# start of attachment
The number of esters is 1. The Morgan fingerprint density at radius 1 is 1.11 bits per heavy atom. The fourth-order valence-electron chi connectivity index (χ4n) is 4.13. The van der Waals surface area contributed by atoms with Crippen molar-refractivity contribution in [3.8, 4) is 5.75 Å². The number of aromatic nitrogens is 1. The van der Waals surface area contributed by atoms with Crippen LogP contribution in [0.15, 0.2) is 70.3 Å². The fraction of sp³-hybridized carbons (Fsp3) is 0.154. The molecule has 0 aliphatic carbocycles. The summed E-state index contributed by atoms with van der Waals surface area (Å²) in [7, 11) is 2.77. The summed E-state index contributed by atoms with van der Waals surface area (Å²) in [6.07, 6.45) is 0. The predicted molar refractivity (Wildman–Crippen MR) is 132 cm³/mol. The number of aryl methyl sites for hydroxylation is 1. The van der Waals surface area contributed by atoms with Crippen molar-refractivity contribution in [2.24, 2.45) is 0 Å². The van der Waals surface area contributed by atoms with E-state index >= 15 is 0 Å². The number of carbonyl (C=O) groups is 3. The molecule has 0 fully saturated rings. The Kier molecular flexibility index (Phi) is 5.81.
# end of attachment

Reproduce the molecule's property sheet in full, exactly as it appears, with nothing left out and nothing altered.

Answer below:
The number of esters is 1. The Morgan fingerprint density at radius 1 is 1.11 bits per heavy atom. The fourth-order valence-electron chi connectivity index (χ4n) is 4.13. The van der Waals surface area contributed by atoms with Crippen molar-refractivity contribution in [3.8, 4) is 5.75 Å². The number of aromatic nitrogens is 1. The van der Waals surface area contributed by atoms with Crippen LogP contribution in [0.15, 0.2) is 70.3 Å². The fraction of sp³-hybridized carbons (Fsp3) is 0.154. The molecule has 0 aliphatic carbocycles. The summed E-state index contributed by atoms with van der Waals surface area (Å²) in [7, 11) is 2.77. The summed E-state index contributed by atoms with van der Waals surface area (Å²) in [6.07, 6.45) is 0. The predicted molar refractivity (Wildman–Crippen MR) is 132 cm³/mol. The number of aryl methyl sites for hydroxylation is 1. The van der Waals surface area contributed by atoms with Crippen molar-refractivity contribution in [2.24, 2.45) is 0 Å². The van der Waals surface area contributed by atoms with E-state index >= 15 is 0 Å². The number of carbonyl (C=O) groups is 3. The molecule has 0 fully saturated rings. The Kier molecular flexibility index (Phi) is 5.81.